The U.S. Department of Education opened an investigation into the assault in August of this year, and judging by the Seattle School District’s public statement Wednesday, some of its new policies appear to be aimed at beefing up the district’s compliance with federal law.

Schools officials released the statement but at the same time signaled they would not be answering any questions about it.

“Please note, the school district will not be providing any interviews,” the statement said.

The proposed settlement with the girl’s family goes before the school board for approval on Oct. 15; district officials say the settlement must also be approved by a court-appointed official “who will assure the female student's rights are protected. “

Neither the girl nor the boy who admitted to school officials that he raped her have been identified; the facts of the assault have been reported widely and even school officials do not deny that the boy admitted anally raping the girl even though she repeatedly said “no.”

However the district’s position is that even though the girl reported the rape and was hospitalized, a subsequent District Attorney investigation was “inconclusive,” as was the district’s own investigation; the family disputes that and has publicly claimed the district selectively released public records that left out details of the police investigation’s conclusion.

“While the settlement does not hold the district liable for the incident, district officials do consider this a fair settlement that allows the district to focus its efforts on improving our processes to prevent and respond to incidents of sexual harassment, and provides funds for the student to pursue her education,” the district’s statement says.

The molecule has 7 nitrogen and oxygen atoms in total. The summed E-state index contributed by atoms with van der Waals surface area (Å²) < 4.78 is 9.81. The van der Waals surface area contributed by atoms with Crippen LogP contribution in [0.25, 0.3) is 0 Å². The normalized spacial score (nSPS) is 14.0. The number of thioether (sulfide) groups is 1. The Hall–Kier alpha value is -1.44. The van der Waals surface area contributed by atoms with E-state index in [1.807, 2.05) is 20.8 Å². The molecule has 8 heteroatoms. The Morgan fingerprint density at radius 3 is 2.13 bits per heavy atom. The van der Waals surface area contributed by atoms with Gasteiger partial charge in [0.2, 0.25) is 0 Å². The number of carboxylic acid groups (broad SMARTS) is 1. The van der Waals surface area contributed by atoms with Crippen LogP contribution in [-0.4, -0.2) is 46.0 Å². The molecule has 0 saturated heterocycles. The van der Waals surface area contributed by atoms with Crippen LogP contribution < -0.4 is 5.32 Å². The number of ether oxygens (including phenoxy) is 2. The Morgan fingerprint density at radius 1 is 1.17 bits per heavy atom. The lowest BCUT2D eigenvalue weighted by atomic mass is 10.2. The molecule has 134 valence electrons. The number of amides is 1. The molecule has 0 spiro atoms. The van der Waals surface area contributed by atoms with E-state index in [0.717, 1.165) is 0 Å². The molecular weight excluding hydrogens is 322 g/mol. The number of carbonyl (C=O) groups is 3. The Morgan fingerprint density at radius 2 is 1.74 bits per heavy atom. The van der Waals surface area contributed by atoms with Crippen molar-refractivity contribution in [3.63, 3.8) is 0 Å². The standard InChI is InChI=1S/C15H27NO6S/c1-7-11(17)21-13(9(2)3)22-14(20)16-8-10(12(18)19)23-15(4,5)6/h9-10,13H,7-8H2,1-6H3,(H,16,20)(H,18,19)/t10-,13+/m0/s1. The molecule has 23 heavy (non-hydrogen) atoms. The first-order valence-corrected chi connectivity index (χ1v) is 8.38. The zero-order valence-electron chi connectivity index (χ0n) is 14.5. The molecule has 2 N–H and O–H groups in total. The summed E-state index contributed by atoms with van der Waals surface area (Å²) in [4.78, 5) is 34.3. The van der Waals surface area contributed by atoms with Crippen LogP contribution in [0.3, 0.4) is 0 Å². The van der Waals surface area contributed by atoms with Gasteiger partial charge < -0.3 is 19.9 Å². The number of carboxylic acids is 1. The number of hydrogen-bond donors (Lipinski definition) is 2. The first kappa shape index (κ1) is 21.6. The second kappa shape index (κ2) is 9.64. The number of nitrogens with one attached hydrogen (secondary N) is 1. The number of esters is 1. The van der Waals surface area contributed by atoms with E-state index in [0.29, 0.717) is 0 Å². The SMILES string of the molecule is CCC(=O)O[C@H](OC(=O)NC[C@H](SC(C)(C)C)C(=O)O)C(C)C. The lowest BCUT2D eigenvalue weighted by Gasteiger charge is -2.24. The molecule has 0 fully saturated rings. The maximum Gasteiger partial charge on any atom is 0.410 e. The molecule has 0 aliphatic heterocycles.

“Since the incident, the district has focused on improving overnight field trip procedures and working to ensure compliance to the federal Title IX mandates, which cover response to sexual harassment.”

The victim’s parents say she went from being an academically successful student and gifted musician to being withdrawn and suicidal; she never returned to Garfield after the attack, but instead spent time in an inpatient mental health facility. She and her family have moved out of state.

The family has started a Facebook community called, “Stop Sexual Assault in High School.”  

“Our entire family was devastated when our family member was raped on a public high school field trip,” the Facebook community page says. “The Seattle School District’s failure to extend her federal Title IX rights, to acknowledge her report of sexual assault, and to treat her with basic human dignity has been life-scaring beyond description.

“We have relentlessly pursued accountability so that something positive for others may come from this tragedy.”

The boy received a 10-day suspension from school in 2012 but then returned to class as usual. Meanwhile, demonstrations have been held at Seattle School Board meetings calling for the resignation of Garfield Principal Ted Howard and a Change.org petition urging the district to fire him now has more than 2,400 signatures.

“I am a student at Garfield,” one petitioner writes. “My close friend was raped at a School Dance freshman year. Nothing was done in response to multiple reports.”

“As a former site administrator I am very concerned about this incident and how the school personnel handled it,” another petitioner writes. “The first duty of a school, more important than educating students, is to ensure that all students are safe. This was a failure.”


According to the district’s Wednesday statement:

“As a part of the mediated settlement, the parents have agreed not to pursue any monetary claims against the district, and to dismiss all of their pending actions in front of the Office of the Superintendent of Public Instruction (OSPI), the Office of Civil Rights, and anywhere else. They have also agreed not to pursue any new actions, or to file further public records requests with the district. They have also agreed not to communicate further with the district regarding this incident or subsequent response action, and to not publicly identify or complain about the male student accused of the assault.”